Archive for the Performance Category

Can Shakespeare Rescue Syria’s ‘Lost’ Generation?

Posted in Influence, Performance with tags on 2014/02/26 by mattermind

This blog is not just about Shakespeare and his works, but also about the impact both he and his works have had on the world.

In that spirit, I am most moved by this PIECE in the Christian Science Monitor about one man’s courageous attempt to make a real difference in the lives of others using Shakespeare.

Syria is a hot-button issue these days. Regardless where you or I stand, we probably both agree that too many innocent people get caught up in forces beyond their control or understanding.

It takes compassion and selflessness to step into the void and try to help the most vulnerable. But rather than listen to me, why not click on the LINK and find out for yourself.

You won’t be disappointed.


Oregon Shakespeare Fest to Set Comedy of Errors in Harlem

Posted in Performance, The Comedy of Errors on 2014/02/11 by mattermind

Antipholus and Dromio live in the rural South and travel to the Harlem Renaissance of the 1920s in this season’s Oregon Shakespeare Festival staging of The Comedy of Errors.

Director Kent Gash explains his reasoning for the novel setting in this video:

In what has the makings of a hysterical double bill, the festival will also host a performance of the Marx Brothers’ “Cocoanuts.” I’m tempted to add, “Because sometimes you feel like a nut” except few people will catch the reference and both plays are equally nutty.

I mean that in a good way.

For more on the 2014 Oregon Shakespeare Festival, here’s the SCOOP from the Oregonian.

Richard III: the Devil You Know

Posted in Performance, Richard III with tags , , , , , on 2014/02/06 by mattermind

Maybe it’s the recent discovery of Richard’s decomposed body in a Leicester car park, but performances of Shakespeare’s Richard III seem all the rage these days.

I’d like to mention a notable review which stands out to me for bringing up the growing understanding that Richard may have been the victim of one of the greatest political hit jobs in history.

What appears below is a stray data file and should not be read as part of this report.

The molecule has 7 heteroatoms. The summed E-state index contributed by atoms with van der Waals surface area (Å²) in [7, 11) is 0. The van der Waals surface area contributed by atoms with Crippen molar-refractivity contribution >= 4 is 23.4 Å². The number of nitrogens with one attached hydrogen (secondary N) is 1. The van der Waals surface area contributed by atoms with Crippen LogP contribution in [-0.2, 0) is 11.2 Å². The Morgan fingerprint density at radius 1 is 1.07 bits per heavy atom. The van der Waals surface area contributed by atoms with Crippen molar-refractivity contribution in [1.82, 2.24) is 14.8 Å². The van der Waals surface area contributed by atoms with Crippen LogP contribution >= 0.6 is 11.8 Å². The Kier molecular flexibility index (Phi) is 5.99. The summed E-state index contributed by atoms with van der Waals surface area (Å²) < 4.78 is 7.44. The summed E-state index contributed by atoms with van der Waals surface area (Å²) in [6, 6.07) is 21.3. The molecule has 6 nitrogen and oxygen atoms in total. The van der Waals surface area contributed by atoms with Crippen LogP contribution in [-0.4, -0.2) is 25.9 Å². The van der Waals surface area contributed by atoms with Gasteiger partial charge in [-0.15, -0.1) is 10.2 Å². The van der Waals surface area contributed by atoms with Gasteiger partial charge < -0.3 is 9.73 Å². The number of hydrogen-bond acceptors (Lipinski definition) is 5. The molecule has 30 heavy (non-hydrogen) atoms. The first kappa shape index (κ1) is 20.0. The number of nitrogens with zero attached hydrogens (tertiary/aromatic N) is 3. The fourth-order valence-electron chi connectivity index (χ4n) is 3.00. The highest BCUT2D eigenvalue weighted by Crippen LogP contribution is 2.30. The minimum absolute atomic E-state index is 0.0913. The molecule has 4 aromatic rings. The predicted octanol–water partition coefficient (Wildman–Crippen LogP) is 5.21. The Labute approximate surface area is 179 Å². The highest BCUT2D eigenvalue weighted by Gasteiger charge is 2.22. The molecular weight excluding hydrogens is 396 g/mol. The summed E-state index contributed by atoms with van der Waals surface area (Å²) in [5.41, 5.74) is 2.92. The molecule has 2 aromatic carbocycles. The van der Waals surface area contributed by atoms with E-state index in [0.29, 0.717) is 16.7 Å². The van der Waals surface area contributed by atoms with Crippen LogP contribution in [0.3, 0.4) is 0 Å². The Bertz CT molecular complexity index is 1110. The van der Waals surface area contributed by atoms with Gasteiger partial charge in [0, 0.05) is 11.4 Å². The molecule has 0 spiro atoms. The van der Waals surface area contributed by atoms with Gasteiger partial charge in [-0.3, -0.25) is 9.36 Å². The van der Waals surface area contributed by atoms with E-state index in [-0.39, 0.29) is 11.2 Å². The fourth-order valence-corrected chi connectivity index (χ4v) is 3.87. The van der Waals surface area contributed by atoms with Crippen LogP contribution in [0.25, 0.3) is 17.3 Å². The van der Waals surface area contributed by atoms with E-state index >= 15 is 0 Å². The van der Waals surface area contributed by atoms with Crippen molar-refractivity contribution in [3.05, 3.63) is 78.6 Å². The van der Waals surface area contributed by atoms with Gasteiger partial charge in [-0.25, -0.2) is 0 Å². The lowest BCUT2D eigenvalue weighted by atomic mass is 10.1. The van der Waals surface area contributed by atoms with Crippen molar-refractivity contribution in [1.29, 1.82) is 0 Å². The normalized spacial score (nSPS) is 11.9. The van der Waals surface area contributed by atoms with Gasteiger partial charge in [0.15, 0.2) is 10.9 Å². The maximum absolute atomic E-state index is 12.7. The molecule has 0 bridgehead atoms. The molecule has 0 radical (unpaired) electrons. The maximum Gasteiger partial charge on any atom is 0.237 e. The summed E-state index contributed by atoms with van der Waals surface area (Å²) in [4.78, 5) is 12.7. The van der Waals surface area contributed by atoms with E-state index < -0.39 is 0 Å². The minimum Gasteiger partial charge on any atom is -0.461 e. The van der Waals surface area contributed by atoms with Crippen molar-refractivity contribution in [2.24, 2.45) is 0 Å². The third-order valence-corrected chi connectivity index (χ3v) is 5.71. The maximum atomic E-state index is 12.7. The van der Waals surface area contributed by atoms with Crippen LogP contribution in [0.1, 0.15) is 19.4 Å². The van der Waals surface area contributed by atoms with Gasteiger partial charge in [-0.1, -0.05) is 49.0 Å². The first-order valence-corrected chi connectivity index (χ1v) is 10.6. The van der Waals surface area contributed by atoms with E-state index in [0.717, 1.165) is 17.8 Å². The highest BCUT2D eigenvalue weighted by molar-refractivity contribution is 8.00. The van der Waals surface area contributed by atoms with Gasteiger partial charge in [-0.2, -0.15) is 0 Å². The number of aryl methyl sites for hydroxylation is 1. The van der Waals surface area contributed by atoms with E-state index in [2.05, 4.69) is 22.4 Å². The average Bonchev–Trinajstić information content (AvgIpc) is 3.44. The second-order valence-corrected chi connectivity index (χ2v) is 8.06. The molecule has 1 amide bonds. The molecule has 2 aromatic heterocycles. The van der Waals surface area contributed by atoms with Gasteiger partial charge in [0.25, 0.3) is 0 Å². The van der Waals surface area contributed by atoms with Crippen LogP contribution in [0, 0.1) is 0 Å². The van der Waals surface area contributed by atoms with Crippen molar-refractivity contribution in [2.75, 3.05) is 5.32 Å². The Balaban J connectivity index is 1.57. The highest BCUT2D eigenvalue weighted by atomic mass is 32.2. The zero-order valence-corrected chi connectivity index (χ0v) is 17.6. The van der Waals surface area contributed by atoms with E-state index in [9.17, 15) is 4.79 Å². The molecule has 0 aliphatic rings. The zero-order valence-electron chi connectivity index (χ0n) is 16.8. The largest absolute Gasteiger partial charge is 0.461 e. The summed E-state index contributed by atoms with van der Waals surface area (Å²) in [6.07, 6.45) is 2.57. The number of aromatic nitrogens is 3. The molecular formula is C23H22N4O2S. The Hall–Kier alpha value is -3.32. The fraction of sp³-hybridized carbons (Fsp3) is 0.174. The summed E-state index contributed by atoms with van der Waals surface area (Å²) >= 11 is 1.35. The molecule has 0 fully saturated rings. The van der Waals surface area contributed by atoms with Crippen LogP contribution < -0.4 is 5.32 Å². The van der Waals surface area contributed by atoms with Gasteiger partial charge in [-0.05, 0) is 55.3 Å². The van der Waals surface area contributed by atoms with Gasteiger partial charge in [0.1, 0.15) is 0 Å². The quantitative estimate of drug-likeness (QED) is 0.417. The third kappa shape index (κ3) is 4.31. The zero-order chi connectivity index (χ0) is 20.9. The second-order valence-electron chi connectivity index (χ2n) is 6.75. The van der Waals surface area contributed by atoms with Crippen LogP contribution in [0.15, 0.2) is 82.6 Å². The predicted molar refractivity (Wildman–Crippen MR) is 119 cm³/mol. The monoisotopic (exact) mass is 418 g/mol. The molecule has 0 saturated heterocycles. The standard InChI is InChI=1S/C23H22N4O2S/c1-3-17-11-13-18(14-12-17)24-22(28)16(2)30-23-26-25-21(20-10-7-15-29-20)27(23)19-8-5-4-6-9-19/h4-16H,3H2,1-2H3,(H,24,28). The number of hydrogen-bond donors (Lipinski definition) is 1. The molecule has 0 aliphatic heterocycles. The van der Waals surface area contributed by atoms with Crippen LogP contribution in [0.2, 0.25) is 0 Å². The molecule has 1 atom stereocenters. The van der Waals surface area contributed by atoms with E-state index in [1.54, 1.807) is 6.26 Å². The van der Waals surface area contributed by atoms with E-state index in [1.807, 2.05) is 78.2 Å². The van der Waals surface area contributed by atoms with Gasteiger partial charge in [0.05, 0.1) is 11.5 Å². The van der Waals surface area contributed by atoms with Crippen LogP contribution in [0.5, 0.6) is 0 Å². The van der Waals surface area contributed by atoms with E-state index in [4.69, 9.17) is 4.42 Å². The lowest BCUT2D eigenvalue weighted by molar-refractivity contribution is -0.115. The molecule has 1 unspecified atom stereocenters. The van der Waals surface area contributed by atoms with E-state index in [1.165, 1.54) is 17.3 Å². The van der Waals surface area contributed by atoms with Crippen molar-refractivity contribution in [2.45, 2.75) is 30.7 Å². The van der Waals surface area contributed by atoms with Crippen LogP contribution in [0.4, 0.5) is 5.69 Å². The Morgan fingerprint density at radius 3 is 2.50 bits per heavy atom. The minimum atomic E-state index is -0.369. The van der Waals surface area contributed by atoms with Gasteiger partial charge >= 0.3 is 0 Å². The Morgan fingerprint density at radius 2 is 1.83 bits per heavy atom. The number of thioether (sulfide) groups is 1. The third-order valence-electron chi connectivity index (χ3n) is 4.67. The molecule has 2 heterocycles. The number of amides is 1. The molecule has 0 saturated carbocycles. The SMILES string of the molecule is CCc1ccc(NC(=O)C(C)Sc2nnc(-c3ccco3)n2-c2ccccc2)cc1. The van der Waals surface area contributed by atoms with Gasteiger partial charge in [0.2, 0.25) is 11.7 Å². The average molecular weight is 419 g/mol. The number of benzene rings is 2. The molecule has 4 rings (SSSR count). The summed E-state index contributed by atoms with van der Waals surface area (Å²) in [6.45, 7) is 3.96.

This raises a crucial and complex issue of whether historical accuracy ought to affect our performance or appreciation of the play – or any fictional work that purports to be lifted from a true story.

Granted, Shakespeare never makes that claim. And the facts in this case are far from definitive. Nevertheless, it occurs to me that we watch fictional cotton candy like Shakespeare in Love or Amadeus and don’t complain. Should it be any different with Richard III?

I think of movies like JFK and Lincoln as well. We post-modernists have mixed up our creative liberties with our historical veracity. Or are we simply more lenient when it comes to dramatizations?

I’m confused by what our expectations ought to be. Novels, plays and screenplays will always demand the condensing of time, space and character within the parameters of the medium. We don’t really expect a film like Gladiator or 300 to portray actual life in Sparta or ancient Rome, do we?

Maybe it matters more to the extent our educational institutions fail us. These days, popular entertainment often provides the only snippets of information we will ever know about certain subjects. Yet, as with most topics, the more you learn about the real Richard, the harder it becomes accepting the cruel character assassination that most people have casually accepted as fact.

I’m not sure how to disentangle this complex riddle. But I am thrilled to see a recent critic kick the hornet’s nest regarding the issue.